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BNP Paribas Masters ATP
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By Alberto Amalfi

(November 14, 2010) This time there was no extraordinary escape act for
Gael Monfils . Smacking stinging shots that shackled Monfils to the baseline, a fully focused Robin Soderling shattered French hopes for a hometown champion in blowing Monfils away, 6-1, 7-6(1) in today's Paris final to capture his first career Masters 1000 title at the BNP Paribas Masters.

"It feels great. I don't have a very good record in finals, and especially here in Paris," Soderling said. "I lost two finals at Roland Garros. Of course it's great to reach the final in a Grand Slam  and also in a Masters 1000, but I think a final is that one match you really want to win. I'm really happy that I played well today, and now I'm here winning the title. When I won that last point, I just felt so happy and I felt so relieved. I really wanted to win this match so much."

It was fitting the two-time French Open finalist made his Masters 1000 breakthrough in Paris, where he's made his mark on the red clay of Roland Garros in recent years.

"Tennis is a very mental sport, because everybody can play, everybody is so good. So it's the mental thing that's going to decide a lot of matches," Soderling said. "I worked a lot on that, and I improved that, so I think I'm a better player now compared to a couple years ago."

The12th-seeded Monfils played one of the most magnificent matches of his career in fighting off five match points
in the final game to topple top-seeded Swiss Roger Federer, 7-6(7), 6-7(1), 7-6(4) on Saturday and reach his second consecutive BNP Paribas Masters final before an exuberant home crowd in Paris.  Monfils could not summon the same energy and shot-making brilliance against Soderling.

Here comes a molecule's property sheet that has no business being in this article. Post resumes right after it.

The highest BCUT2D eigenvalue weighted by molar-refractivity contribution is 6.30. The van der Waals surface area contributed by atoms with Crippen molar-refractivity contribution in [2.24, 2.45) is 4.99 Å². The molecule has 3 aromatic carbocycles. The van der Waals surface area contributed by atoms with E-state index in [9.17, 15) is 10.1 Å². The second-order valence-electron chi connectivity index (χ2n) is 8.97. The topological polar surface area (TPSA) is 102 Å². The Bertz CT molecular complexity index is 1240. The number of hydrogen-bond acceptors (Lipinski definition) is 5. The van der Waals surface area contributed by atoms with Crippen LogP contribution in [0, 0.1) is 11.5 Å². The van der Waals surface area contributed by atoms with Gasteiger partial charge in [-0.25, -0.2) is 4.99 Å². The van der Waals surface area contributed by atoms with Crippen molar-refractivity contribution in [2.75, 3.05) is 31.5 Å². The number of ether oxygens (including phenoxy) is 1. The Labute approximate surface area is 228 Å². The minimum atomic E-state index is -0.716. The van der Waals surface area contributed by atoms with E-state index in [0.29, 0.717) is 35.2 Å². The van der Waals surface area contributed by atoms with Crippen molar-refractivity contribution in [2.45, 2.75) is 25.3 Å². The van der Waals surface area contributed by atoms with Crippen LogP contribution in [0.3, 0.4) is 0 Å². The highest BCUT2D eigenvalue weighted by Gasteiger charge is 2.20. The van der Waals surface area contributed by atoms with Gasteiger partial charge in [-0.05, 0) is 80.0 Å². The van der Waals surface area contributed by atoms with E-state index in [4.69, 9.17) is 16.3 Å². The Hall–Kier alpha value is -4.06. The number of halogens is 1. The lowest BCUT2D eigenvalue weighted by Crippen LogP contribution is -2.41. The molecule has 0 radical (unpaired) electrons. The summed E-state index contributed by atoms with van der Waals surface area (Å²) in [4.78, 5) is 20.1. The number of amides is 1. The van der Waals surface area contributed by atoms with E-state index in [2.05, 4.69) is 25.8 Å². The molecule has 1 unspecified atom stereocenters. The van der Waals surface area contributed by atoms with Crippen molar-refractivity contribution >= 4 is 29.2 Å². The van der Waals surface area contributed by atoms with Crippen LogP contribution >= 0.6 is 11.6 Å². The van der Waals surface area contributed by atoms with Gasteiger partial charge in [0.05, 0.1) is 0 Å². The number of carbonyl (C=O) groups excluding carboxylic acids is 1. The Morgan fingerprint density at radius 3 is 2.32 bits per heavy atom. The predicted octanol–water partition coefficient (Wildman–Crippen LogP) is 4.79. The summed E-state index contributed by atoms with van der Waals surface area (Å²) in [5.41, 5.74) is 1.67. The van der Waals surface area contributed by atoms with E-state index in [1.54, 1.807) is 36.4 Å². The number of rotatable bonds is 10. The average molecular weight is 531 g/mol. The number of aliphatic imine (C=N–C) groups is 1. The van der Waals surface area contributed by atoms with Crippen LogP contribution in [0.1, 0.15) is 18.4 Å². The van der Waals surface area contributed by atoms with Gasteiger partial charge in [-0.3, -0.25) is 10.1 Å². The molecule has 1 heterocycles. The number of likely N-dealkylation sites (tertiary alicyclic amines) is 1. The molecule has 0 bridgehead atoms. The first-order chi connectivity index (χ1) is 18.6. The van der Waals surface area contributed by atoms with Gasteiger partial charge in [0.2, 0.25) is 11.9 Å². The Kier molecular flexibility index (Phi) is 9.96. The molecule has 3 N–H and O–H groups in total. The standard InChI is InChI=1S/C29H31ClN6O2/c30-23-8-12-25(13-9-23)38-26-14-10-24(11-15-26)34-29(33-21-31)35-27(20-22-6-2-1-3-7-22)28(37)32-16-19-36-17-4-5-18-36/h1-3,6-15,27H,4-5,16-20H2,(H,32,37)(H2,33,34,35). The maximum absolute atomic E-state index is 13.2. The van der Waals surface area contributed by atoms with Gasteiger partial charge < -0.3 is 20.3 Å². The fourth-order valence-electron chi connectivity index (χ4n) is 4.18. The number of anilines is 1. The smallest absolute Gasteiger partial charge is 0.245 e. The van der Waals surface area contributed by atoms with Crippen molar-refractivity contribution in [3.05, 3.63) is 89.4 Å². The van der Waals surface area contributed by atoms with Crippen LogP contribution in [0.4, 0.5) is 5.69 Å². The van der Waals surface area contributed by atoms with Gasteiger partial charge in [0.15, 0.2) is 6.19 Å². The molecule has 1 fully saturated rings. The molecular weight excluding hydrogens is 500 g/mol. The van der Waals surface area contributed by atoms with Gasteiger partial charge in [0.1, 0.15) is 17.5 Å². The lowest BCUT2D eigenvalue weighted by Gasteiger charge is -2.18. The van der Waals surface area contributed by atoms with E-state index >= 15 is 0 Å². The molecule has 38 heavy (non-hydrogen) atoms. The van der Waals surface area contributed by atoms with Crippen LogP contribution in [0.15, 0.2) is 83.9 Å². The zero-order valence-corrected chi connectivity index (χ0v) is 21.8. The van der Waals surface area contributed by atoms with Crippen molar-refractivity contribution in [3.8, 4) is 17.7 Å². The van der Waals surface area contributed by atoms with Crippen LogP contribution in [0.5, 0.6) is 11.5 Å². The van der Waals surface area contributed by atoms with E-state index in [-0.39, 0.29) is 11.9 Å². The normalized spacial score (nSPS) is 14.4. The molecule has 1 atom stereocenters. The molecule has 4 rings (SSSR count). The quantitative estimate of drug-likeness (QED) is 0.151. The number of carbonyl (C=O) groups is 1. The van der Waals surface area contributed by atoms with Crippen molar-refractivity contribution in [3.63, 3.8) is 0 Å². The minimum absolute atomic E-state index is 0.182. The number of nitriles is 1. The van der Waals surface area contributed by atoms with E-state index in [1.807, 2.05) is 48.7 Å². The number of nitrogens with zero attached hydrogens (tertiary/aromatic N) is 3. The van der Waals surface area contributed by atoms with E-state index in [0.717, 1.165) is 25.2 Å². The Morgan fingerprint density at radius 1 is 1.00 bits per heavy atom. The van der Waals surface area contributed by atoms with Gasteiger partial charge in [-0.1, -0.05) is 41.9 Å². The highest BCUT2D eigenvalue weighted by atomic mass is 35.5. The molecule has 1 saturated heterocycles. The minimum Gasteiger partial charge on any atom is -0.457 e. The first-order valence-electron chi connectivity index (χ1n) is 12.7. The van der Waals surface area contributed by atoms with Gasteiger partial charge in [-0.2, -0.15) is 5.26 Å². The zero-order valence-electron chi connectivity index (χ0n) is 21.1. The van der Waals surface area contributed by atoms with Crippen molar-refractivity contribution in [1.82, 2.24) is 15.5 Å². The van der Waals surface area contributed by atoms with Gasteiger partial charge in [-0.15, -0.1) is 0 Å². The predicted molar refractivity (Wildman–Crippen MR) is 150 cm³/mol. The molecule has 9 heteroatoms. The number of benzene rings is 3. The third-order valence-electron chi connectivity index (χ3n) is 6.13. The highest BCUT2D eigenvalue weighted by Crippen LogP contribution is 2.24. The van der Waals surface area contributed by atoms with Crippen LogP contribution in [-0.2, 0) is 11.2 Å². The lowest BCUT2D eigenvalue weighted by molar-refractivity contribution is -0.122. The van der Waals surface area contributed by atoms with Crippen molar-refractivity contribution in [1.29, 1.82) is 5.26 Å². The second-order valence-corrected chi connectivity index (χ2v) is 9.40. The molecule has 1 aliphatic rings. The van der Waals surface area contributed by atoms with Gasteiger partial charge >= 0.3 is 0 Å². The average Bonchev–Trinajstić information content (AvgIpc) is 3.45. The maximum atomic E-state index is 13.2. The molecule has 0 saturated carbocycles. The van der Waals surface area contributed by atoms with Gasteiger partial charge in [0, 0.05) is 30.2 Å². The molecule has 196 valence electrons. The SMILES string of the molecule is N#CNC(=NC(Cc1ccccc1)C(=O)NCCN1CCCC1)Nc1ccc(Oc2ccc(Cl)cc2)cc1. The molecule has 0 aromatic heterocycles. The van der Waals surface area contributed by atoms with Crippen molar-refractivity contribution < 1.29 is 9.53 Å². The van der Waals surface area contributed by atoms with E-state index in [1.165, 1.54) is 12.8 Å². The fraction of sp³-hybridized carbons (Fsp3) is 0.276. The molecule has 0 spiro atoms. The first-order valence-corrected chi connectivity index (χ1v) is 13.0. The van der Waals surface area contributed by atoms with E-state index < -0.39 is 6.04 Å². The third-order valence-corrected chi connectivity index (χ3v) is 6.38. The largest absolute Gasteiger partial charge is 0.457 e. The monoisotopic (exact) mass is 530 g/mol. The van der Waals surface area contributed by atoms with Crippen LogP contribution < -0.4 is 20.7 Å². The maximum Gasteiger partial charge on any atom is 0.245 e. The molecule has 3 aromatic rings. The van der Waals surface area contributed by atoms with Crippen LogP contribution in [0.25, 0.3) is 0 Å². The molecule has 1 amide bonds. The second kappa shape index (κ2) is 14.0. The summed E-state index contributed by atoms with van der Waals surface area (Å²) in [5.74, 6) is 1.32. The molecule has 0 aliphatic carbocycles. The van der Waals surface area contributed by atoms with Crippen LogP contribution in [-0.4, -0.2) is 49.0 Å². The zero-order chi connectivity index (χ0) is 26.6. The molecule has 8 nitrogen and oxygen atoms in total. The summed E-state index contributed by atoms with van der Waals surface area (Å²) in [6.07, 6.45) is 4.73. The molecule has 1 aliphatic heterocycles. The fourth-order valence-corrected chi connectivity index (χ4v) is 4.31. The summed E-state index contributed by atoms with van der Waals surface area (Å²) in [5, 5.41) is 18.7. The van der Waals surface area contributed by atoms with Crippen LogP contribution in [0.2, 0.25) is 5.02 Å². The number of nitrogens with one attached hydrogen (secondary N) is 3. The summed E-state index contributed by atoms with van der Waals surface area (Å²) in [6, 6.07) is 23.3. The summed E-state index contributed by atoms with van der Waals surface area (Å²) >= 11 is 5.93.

"I'm in a learning process. Every time I get to a final like this something goes wrong, and this time it was the preparation," Monfils said. "I had to rush too much. And also, at one stage in the match I tried to change my plan. I should maybe not have done that and keep with simple things. But I like all this, because it shows that when I will finally win my first [Masters 1000] final, it means I did everything right."

The fourth-seeded Swede swatted nine aces, won 30 of 34 first-serve points and did not drop serve in rolling to a 77-minute win.

It was Soderling's second straight win over a French opponent. Soderling
saved three match points to subdue 34th-ranked Frenchman Michael Llodra, 6-7(0), 7-5, 7-6(6) in Saturday's semifinals. Knowing he would face both Monfils and more than 14,000 French fans urging on their man, Soderling said he was tight before the match.

"I was extremely nervous before this match. I didn't sleep much at all last night," Soderling said. "I really wanted to do well today, and I'm really happy the way I started the match. I came out playing really well. Then after the first set it was a little bit easier for me, even though he started to play a little bit better.  I was a bit more relaxed and I was going for my shots. At the end I think I played a really good tie break. I'm really happy that I played my best tennis when it really matters."

Blistering the ball from the outset, Soderling controlled the center of the court and kept the flexible Frenchman moving side-to-side in raising his record to 3-0 lifetime vs. Monfils. Soderling has not surrendered a set in three matches against Monfils.

Soderling has played some of his most electrifying tennis in the City of Light in snapping Rafael Nadal's 31-match French Open winning streak with a shocking Roland Garros fourth-round upset in 2009. In June, Soderling snapped Roger Federer's record streak of 23 consecutive Grand Slam semifinal appearances with a French Open quarterfinal conquest.


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